Example, why do we constantly hear about obesity drugs, when really, it should be about eating properly and not selling crap processed food. But yet... let's medicate when no medication is needed. ;)

        1. Mark 65

          @Bear Features

          "Example, why do we constantly hear about obesity drugs, when really, it should be about eating properly"

          That's because, unfortunately, there are some obese people that are just big fat lazy weak-willed bastards who have no intention of dieting or exercising and would rather pop a pill or get their gut stapled. I can speak from first hand observations of a family of 3 when on holiday who each attended the all-inclusive buffet 3 times for the main meal and 3 times each for the dessert. Every day. That's just plain fucking greedy and, no doubt, the target market.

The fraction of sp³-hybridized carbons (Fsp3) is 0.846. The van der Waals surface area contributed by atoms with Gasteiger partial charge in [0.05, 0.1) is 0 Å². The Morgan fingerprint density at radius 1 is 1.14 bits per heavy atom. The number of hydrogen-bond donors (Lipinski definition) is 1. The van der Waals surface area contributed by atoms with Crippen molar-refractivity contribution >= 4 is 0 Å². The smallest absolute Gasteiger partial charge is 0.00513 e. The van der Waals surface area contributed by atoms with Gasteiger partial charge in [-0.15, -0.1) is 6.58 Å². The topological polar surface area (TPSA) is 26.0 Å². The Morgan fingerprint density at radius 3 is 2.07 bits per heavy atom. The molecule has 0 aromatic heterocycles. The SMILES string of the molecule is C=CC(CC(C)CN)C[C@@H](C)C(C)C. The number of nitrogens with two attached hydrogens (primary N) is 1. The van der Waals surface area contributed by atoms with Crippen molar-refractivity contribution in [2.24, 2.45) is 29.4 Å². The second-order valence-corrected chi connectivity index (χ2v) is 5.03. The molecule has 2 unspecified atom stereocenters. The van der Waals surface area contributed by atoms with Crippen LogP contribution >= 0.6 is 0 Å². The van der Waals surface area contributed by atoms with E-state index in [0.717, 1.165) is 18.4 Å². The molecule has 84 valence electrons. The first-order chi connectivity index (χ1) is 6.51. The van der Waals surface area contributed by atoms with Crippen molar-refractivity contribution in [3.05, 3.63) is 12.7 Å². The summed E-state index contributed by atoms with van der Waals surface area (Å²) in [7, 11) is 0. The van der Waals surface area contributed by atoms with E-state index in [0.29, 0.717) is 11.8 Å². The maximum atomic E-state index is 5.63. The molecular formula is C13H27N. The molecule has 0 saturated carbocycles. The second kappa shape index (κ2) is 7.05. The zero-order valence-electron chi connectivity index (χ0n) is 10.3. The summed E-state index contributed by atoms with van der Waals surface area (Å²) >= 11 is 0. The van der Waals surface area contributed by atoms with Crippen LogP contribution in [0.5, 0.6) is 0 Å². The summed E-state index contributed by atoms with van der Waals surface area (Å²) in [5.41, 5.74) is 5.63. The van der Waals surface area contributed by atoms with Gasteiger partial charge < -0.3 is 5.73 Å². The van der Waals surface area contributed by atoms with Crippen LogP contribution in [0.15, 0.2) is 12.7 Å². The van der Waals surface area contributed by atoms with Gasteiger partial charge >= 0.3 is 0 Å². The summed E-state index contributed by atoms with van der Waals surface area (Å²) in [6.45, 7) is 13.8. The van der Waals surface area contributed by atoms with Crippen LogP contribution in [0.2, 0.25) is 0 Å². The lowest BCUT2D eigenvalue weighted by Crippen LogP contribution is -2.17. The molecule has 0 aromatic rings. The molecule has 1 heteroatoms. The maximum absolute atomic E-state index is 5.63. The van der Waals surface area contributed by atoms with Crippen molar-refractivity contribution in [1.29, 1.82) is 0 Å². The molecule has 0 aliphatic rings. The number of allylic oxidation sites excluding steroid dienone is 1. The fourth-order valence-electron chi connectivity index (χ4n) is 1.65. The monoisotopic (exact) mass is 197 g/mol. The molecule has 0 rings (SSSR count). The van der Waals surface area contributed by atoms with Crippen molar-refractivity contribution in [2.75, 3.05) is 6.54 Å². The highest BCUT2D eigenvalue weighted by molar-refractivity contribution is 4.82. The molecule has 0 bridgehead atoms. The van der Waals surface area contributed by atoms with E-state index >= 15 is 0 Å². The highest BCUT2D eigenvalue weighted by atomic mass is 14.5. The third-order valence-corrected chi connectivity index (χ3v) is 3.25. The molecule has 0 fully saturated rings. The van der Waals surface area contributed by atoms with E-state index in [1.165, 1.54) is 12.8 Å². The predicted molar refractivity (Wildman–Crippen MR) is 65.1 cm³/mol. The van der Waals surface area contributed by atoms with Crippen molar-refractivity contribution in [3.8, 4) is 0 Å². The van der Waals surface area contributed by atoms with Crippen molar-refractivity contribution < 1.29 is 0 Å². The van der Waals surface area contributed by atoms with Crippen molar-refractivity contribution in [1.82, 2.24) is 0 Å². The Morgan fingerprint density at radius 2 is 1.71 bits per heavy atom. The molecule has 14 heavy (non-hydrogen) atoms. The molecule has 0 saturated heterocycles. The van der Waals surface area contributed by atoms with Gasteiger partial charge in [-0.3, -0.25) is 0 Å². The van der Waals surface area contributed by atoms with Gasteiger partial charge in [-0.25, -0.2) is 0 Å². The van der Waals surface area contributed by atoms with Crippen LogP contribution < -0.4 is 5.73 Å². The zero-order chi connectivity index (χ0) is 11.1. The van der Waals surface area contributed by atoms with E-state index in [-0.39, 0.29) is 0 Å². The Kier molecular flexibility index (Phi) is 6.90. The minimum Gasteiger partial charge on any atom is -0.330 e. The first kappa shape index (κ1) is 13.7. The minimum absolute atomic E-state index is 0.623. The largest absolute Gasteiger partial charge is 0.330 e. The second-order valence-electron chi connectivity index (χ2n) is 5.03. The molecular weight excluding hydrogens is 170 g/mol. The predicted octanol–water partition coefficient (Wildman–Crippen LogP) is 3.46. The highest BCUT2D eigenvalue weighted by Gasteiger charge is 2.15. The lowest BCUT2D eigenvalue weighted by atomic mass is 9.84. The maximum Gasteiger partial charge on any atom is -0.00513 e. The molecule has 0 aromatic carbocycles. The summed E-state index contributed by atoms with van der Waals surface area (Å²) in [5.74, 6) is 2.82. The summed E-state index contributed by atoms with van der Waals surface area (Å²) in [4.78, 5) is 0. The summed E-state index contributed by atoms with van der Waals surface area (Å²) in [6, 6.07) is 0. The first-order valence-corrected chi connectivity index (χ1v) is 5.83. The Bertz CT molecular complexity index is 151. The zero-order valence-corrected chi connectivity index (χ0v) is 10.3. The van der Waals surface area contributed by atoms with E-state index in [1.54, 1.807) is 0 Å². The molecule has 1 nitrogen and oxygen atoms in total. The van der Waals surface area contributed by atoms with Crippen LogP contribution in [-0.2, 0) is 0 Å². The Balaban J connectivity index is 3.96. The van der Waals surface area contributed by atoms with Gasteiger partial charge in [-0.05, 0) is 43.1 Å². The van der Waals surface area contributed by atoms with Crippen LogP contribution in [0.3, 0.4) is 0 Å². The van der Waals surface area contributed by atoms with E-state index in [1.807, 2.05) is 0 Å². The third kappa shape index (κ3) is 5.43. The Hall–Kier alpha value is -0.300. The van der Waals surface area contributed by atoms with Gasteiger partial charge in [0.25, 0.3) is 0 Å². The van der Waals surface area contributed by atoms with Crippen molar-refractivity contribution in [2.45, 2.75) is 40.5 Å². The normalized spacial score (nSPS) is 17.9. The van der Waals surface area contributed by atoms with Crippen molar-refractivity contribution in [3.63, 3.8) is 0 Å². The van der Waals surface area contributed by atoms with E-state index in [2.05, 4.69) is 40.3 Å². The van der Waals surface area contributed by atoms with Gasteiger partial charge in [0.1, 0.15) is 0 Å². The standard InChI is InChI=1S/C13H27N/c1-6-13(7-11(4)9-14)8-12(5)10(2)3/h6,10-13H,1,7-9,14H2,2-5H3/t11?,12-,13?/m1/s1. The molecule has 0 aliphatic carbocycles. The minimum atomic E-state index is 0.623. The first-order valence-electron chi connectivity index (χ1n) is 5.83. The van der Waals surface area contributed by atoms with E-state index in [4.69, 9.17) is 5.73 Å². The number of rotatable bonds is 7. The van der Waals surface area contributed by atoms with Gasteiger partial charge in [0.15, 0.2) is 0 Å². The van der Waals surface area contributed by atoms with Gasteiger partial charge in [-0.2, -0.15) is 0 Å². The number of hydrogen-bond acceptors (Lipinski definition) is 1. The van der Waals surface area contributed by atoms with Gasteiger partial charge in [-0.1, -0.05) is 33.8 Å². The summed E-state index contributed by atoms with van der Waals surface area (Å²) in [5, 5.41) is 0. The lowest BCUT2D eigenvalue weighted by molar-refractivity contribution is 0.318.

2. Robert Carnegie Silver badge

          This is a genetic disease that kills your children in parts such as their lungs. Not a conspiracy.

          This research apparently tested multiple(?) existing drugs as if taken together, which may mean that it doesn't get patented as a new treatment, but I don't know. The combination therapy checks out on the computer simulatiuon and it checks out in a little glass dish in a laboratory, and presumably does so substantially better than current treatment regimes, which, in turn, nowadays have a very good chance of getting you past age 18 before you need the lung transplant to keep you alive. But treating actual patients is different. None of this, by the way, is a joke.

    3. Reg Varney

      Yes, and all they do ...

      is to put up the $1Bbillion to fund the 10 years of clinical trials for the 5% chance that the drug will make it to market. The bastards.

      1. Naughtyhorse

        getting a bit sick of this bollocks